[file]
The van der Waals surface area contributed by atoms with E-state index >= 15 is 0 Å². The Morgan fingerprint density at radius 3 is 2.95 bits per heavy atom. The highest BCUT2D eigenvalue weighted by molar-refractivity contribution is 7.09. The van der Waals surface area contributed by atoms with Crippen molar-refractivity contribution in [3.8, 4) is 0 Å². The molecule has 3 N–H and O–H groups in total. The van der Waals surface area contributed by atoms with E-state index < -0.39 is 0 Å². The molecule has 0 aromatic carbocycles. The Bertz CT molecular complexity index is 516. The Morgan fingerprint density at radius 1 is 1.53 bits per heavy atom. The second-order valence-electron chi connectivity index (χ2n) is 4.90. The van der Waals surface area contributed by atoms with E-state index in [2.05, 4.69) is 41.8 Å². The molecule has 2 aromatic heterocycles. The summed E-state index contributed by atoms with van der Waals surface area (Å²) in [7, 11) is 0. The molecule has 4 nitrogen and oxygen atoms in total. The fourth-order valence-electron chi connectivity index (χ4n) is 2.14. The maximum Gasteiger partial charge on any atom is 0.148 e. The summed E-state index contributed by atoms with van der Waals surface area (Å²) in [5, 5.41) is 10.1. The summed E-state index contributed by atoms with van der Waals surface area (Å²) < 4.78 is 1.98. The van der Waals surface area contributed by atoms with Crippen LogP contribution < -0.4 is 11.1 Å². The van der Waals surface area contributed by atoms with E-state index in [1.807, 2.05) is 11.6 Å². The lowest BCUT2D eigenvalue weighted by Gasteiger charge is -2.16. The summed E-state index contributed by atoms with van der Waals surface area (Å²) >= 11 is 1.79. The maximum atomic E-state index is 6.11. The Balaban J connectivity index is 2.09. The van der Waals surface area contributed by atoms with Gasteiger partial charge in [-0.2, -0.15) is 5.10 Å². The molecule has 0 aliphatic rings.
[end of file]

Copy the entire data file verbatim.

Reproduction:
The van der Waals surface area contributed by atoms with E-state index >= 15 is 0 Å². The Morgan fingerprint density at radius 3 is 2.95 bits per heavy atom. The highest BCUT2D eigenvalue weighted by molar-refractivity contribution is 7.09. The van der Waals surface area contributed by atoms with Crippen molar-refractivity contribution in [3.8, 4) is 0 Å². The molecule has 3 N–H and O–H groups in total. The van der Waals surface area contributed by atoms with E-state index < -0.39 is 0 Å². The molecule has 0 aromatic carbocycles. The Bertz CT molecular complexity index is 516. The Morgan fingerprint density at radius 1 is 1.53 bits per heavy atom. The second-order valence-electron chi connectivity index (χ2n) is 4.90. The van der Waals surface area contributed by atoms with E-state index in [2.05, 4.69) is 41.8 Å². The molecule has 2 aromatic heterocycles. The summed E-state index contributed by atoms with van der Waals surface area (Å²) in [7, 11) is 0. The molecule has 4 nitrogen and oxygen atoms in total. The fourth-order valence-electron chi connectivity index (χ4n) is 2.14. The maximum Gasteiger partial charge on any atom is 0.148 e. The summed E-state index contributed by atoms with van der Waals surface area (Å²) in [5, 5.41) is 10.1. The summed E-state index contributed by atoms with van der Waals surface area (Å²) < 4.78 is 1.98. The van der Waals surface area contributed by atoms with Crippen LogP contribution < -0.4 is 11.1 Å². The van der Waals surface area contributed by atoms with E-state index in [1.807, 2.05) is 11.6 Å². The lowest BCUT2D eigenvalue weighted by Gasteiger charge is -2.16. The summed E-state index contributed by atoms with van der Waals surface area (Å²) >= 11 is 1.79. The maximum atomic E-state index is 6.11. The Balaban J connectivity index is 2.09. The van der Waals surface area contributed by atoms with Gasteiger partial charge in [-0.2, -0.15) is 5.10 Å². The molecule has 0 aliphatic rings.